Active TB Disease and Latent TB Infection

A person who is exposed to TB may not necessarily develop the disease. Most people are able to fight the infection using various components of their immune system. In fact, healthy people who are infected with TB only have a 10% chance of converting to active disease over their lifetime. Some are able to control the infection, but unable to completely remove it from their bodies. In these cases, the infection remains, lying in an inactive or “latent” state. This is often described as Latent TB Infection or LTBI. LTBI may develop into active disease someday, often when the persons immune system becomes weakened.

People with latent TB infection do not show any signs of TB disease so it can go unnoticed. Since this latent infection can become active at any time and then spread to other individuals it is usually treated with antibiotics.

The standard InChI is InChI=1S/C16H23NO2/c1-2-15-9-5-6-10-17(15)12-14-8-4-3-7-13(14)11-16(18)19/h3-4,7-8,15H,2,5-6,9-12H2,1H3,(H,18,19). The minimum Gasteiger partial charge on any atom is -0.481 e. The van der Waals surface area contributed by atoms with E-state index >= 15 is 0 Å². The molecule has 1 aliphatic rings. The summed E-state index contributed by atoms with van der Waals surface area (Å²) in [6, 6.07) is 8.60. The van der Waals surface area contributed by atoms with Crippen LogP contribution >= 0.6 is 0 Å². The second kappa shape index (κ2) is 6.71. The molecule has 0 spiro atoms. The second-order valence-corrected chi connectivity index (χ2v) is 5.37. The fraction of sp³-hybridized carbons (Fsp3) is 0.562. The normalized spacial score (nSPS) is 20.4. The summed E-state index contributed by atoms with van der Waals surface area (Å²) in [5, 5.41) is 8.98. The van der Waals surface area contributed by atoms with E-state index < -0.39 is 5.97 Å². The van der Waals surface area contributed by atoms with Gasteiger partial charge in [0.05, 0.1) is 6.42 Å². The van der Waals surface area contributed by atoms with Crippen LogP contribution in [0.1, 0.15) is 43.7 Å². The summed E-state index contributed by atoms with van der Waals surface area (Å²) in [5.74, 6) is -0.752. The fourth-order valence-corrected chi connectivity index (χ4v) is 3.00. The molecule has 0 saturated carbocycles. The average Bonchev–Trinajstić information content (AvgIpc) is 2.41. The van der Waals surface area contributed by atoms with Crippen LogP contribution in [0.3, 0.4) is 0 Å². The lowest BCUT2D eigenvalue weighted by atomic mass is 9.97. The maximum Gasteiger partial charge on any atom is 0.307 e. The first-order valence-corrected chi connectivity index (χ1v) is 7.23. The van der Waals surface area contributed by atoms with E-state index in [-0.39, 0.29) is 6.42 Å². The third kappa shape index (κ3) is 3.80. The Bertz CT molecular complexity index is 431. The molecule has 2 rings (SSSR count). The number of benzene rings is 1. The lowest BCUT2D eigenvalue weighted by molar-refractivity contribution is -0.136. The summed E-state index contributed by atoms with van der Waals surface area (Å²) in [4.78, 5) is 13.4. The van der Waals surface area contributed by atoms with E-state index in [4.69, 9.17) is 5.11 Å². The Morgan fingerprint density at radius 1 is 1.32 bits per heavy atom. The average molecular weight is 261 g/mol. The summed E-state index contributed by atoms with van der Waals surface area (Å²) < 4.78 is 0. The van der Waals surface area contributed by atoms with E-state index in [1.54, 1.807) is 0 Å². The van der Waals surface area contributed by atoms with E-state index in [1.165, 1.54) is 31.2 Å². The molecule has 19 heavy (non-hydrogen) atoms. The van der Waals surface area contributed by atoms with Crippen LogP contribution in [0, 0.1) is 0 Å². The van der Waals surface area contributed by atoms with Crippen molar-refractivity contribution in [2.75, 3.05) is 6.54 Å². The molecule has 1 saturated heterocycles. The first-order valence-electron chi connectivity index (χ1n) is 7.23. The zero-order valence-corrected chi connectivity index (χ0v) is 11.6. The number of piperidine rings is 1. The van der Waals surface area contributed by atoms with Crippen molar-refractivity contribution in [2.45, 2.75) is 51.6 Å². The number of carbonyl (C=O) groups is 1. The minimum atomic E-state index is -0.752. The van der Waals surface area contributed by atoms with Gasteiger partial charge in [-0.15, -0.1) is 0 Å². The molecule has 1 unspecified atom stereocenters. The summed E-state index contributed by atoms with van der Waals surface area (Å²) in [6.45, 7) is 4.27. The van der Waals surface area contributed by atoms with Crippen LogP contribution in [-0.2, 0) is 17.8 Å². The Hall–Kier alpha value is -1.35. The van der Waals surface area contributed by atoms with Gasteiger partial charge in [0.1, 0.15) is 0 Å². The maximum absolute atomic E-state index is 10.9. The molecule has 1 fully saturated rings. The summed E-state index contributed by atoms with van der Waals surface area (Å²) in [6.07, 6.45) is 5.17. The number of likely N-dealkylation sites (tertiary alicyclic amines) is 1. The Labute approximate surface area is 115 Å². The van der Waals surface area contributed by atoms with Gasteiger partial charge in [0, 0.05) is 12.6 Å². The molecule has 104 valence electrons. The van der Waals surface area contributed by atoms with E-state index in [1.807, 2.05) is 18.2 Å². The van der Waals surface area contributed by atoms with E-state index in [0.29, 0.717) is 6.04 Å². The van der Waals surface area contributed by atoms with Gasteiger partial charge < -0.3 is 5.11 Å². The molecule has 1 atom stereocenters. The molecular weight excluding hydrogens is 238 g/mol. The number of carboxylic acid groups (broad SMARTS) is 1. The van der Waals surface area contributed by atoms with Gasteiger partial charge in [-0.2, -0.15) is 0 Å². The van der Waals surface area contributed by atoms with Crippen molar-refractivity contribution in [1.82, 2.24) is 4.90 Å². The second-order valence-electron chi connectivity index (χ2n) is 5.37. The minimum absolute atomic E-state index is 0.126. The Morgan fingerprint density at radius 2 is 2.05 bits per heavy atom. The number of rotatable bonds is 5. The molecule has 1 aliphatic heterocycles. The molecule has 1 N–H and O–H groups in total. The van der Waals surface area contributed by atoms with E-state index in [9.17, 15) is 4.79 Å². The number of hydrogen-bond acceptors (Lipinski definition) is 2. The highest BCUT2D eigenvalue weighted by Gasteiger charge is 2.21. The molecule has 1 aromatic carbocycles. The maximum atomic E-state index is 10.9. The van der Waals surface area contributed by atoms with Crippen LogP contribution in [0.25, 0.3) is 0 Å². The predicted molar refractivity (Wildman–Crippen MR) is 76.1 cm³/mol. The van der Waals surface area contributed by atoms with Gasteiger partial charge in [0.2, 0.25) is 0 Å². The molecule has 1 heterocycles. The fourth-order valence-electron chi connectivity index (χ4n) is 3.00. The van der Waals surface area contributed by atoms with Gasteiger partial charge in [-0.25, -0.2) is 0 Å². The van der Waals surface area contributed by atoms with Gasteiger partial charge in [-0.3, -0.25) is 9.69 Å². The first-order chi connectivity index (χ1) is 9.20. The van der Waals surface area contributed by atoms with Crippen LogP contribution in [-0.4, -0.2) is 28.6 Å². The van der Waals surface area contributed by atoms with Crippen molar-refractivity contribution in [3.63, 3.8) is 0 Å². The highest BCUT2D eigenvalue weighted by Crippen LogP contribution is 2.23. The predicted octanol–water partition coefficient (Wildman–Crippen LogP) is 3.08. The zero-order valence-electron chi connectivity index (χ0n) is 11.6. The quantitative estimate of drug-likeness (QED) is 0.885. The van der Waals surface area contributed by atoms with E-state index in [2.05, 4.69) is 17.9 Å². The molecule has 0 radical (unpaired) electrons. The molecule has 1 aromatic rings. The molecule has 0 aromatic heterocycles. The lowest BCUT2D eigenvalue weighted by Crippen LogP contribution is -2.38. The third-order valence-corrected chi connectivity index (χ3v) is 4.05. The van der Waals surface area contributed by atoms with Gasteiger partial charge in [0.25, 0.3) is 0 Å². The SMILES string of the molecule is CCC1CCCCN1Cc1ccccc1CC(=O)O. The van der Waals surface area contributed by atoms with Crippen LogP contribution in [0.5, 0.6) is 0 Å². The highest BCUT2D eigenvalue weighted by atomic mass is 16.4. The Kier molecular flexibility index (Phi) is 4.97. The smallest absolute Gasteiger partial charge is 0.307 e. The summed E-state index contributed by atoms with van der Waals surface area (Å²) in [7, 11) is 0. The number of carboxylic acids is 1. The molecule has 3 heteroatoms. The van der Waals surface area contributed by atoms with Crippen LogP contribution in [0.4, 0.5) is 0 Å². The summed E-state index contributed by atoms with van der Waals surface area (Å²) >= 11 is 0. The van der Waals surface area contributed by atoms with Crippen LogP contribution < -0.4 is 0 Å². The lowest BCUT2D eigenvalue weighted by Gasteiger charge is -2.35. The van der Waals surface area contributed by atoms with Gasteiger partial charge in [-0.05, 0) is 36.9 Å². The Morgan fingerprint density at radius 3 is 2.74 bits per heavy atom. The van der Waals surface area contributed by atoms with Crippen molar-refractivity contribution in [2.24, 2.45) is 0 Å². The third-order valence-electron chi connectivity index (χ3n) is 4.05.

People with active TB disease do have signs and symptoms.   These symptoms of active TB disease are easy to confuse with those of many other diseases. This chart details the main differences between active TB disease and latent TB infection.

Active TB Disease

Latent TB Infection

Can be spread to others Yes, through droplets in the air No, Mycobacteria are not expelled
Chest x-ray Abnormal findings; will show signs of damage Abnormal findingsrarely seen
Sputum Test (SSM) Test may be positive Test will be negative
Antibiotic treatment Yes, to treat active disease Yes, to prevent conversion to active disease